BERLIN (Own report) – Decisive sectors of the German elite are holding onto diesel technology, causing the automobile industry to fall significantly behind its foreign competitors, according to US and British observers, who see the German automobile industry soon confronting a “Tesla shock.” Whereas, the demand for US electric automobiles is rapidly growing, in the long run, the demand for German diesel models is significantly sinking. In fact, the German government has been shielding German companies from innovation pressure, by imposing their interests, even abroad. Berlin has not only applied the brakes to the introduction of the EU’s CO2 emission limits, but also to China’s setting electric automobile quotas, to reduce pollutant emissions. In the current diesel scandal, Berlin continues to maintain its policy course.
“Witch hunt against the Automobile”
The recent series of scandals (diesel scandal, accusation of cartel formation) which have strongly damaged the international image of Germany’s automobile industry have become a topic of dispute in the government coalition during the hot phase of the German parliamentary election campaign. When, in an interview, Chancellor Angela Merkel cautiously spoke in favor of the automobile industry abandoning the combustion engine, she was sharply attacked by her CSU coalition partner. Unlike the British and French governments, Merkel, in spite of her timid criticism, did not want to set a binding exit time frame for this climate-damaging technology, explicitly declaring that she “could not yet name a precise year.” However, CSU Chairman Horst Seehofer immediately declared that, for his party, maintaining the diesel would be a prerequisite for forming a future coalition government. Prohibiting the combustion engine would “strike at the roots of our prosperity,” Seehofer claimed. In the discussion of the diesel scandal, Germany is about to “completely loose its head” and start a “witch hunt against the automobile, itself.”
Protecting the Industry
The German government appears to continue its policy, aimed simply at imposing the automobile industry’s interests at the domestic and international levels. German car producers’ manipulation of diesel vehicles’ emissions data, which has led to the first prison sentences for VW employees, will have no serious consequences in Germany for those responsible. This had become evident, when the government made no mention of possible sanctions or serious constraints for the car companies, at a crisis summit in Berlin between the German government and executives of the automobile industry. They merely agreed to “optimize” the diesel vehicles’ pollutant emissions by updating their software. The automobile industry has been able to prevent bans on diesels or even diesel recall obligations. With its passivity, the German government is “protecting” the car manufacturers, according to media commentaries.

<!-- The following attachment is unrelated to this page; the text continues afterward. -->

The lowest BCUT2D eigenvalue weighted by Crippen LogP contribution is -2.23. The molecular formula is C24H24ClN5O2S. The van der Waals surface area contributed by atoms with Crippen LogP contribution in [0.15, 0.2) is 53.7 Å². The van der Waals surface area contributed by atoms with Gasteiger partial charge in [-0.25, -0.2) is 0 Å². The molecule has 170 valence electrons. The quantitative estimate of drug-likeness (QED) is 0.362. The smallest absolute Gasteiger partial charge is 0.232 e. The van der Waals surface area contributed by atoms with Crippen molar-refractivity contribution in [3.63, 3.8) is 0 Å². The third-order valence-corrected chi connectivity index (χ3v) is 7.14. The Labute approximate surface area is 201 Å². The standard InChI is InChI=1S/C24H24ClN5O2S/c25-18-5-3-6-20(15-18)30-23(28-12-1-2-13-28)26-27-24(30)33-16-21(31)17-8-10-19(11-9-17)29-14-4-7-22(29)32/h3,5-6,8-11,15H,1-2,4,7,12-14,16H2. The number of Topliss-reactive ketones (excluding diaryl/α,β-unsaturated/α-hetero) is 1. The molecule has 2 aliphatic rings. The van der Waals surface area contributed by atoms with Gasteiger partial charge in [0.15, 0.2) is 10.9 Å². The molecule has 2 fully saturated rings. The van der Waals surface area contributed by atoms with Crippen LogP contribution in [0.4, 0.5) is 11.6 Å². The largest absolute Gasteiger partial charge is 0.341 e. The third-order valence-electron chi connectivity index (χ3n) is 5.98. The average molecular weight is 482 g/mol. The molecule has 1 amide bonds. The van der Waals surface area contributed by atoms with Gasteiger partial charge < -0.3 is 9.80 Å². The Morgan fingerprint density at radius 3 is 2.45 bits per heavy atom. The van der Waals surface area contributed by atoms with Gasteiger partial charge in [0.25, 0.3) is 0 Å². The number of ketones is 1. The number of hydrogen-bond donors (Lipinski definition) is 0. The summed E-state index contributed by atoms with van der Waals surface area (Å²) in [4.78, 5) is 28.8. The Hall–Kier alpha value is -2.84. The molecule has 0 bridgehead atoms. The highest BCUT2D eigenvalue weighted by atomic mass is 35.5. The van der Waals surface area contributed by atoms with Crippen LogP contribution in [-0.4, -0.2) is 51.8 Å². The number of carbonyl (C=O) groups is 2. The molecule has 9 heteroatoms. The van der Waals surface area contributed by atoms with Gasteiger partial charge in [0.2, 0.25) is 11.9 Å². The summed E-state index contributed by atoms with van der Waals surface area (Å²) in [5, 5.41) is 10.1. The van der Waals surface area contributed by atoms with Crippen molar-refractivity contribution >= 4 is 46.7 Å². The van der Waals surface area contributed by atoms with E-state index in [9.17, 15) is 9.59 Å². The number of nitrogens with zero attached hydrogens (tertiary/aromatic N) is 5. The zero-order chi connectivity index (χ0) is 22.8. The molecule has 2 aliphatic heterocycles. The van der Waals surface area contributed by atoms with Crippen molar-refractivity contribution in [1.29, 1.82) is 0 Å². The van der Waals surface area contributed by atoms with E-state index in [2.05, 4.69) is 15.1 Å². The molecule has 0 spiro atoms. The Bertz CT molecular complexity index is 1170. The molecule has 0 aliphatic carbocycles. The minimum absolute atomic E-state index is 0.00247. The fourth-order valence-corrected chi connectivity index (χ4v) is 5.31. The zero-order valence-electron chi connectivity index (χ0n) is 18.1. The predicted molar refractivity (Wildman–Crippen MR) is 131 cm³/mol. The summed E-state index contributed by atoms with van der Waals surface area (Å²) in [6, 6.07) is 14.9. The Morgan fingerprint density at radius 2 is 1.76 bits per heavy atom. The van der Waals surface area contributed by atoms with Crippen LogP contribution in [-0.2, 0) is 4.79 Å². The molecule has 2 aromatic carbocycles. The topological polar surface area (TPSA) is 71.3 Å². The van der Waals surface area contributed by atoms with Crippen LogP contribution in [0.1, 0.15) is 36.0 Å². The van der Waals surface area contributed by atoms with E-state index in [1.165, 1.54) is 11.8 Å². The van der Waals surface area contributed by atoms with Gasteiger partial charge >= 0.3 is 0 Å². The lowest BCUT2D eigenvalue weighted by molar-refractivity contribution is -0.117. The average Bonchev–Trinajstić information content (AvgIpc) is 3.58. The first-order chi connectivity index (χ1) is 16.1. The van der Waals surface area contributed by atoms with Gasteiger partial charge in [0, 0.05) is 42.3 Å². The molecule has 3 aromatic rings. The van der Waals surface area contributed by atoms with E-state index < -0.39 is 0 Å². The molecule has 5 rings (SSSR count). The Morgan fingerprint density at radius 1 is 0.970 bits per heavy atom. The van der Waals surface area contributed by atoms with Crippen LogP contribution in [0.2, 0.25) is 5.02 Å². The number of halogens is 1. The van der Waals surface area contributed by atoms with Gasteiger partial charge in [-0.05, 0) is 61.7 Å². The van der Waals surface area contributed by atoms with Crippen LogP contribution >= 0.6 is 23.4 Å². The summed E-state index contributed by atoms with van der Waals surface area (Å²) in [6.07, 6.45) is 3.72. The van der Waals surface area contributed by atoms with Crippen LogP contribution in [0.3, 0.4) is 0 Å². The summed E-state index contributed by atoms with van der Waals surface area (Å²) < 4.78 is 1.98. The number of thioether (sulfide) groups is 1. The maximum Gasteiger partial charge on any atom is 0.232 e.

China Under Pressure
Over the past few years, Berlin has become particularly active, when the German auto industry’s direct interests were endangered. The most recent example was in China in late spring 2017, when German pressure compelled the political leadership of the world’s largest car market to postpone the planned 2018 introduction of a quota for electrical vehicles. Chancellor Merkel had been able to “persuade” China’s Primier Li Keqiang, to postpone, for a year, the introduction of the obligation on all car manufacturers in the People’s Republic of China that a quota of 8 percent of their cars must be electric powered. This measure, with which Beijing sought to reduce greenhouse gas emissions, has now been postponed until 2019, because the German car producers on the Chinese market were unable to meet the quota – which was scheduled to be increased to 12 percent by 2020. Since the European Union – particularly the euro zone – is an important market for Chinese products, Berlin had sufficient leverage to impose the delay. Merkel said that she wanted to be sure that German carmakers would continue to enjoy good conditions in China. The media is interpreting China’s electric car quota as an attack on the German auto industry, to undercut its strong position on the Chinese market.
“Alliance Against CO2 Limits”
Germany’s Key Sector
The automobile industry assumes a key position in Germany’s export-oriented economic strategy, which aims at the highest possible export surpluses. In 2012, automobile manufacturers generated around 17.3 percent of Germany’s exports, thereby, accounting for around two-thirds of its trade surpluses.